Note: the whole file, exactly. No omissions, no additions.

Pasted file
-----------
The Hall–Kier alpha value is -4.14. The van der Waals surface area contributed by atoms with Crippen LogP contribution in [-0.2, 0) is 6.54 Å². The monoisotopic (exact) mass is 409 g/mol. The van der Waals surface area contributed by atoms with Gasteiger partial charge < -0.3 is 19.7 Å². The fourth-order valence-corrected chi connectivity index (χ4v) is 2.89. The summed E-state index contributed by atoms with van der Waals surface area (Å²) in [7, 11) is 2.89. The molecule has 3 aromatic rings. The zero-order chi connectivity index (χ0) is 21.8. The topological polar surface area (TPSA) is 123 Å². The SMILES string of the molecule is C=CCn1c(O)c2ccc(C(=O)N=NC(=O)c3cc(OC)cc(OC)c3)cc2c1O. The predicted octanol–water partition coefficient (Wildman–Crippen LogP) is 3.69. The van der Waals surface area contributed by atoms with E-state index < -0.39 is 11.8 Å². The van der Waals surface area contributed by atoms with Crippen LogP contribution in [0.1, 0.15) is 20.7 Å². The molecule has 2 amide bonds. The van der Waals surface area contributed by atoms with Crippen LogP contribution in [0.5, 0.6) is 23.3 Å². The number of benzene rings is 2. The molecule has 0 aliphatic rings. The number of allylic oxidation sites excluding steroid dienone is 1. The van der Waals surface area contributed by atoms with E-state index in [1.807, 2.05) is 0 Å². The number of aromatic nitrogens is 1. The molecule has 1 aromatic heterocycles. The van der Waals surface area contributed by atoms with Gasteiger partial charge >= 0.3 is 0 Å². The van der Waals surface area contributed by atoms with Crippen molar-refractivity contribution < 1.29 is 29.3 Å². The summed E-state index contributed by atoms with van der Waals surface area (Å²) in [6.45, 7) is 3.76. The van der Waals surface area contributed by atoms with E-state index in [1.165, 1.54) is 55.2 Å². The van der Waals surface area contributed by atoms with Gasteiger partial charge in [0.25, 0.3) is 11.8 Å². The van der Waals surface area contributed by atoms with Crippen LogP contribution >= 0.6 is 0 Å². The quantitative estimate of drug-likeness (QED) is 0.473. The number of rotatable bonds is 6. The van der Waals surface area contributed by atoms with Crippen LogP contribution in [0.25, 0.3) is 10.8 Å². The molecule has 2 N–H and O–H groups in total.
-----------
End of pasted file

The Hall–Kier alpha value is -4.14. The van der Waals surface area contributed by atoms with Crippen LogP contribution in [-0.2, 0) is 6.54 Å². The monoisotopic (exact) mass is 409 g/mol. The van der Waals surface area contributed by atoms with Gasteiger partial charge < -0.3 is 19.7 Å². The fourth-order valence-corrected chi connectivity index (χ4v) is 2.89. The summed E-state index contributed by atoms with van der Waals surface area (Å²) in [7, 11) is 2.89. The molecule has 3 aromatic rings. The zero-order chi connectivity index (χ0) is 21.8. The topological polar surface area (TPSA) is 123 Å². The SMILES string of the molecule is C=CCn1c(O)c2ccc(C(=O)N=NC(=O)c3cc(OC)cc(OC)c3)cc2c1O. The predicted octanol–water partition coefficient (Wildman–Crippen LogP) is 3.69. The van der Waals surface area contributed by atoms with E-state index < -0.39 is 11.8 Å². The van der Waals surface area contributed by atoms with Crippen LogP contribution in [0.1, 0.15) is 20.7 Å². The molecule has 2 amide bonds. The van der Waals surface area contributed by atoms with Crippen LogP contribution in [0.5, 0.6) is 23.3 Å². The number of benzene rings is 2. The molecule has 0 aliphatic rings. The number of allylic oxidation sites excluding steroid dienone is 1. The van der Waals surface area contributed by atoms with E-state index in [1.807, 2.05) is 0 Å². The number of aromatic nitrogens is 1. The molecule has 1 aromatic heterocycles. The van der Waals surface area contributed by atoms with Gasteiger partial charge >= 0.3 is 0 Å². The van der Waals surface area contributed by atoms with Crippen molar-refractivity contribution < 1.29 is 29.3 Å². The summed E-state index contributed by atoms with van der Waals surface area (Å²) in [6.45, 7) is 3.76. The van der Waals surface area contributed by atoms with E-state index in [1.165, 1.54) is 55.2 Å². The van der Waals surface area contributed by atoms with Gasteiger partial charge in [0.25, 0.3) is 11.8 Å². The van der Waals surface area contributed by atoms with Crippen LogP contribution >= 0.6 is 0 Å². The quantitative estimate of drug-likeness (QED) is 0.473. The number of rotatable bonds is 6. The van der Waals surface area contributed by atoms with Crippen LogP contribution in [0.25, 0.3) is 10.8 Å². The molecule has 2 N–H and O–H groups in total.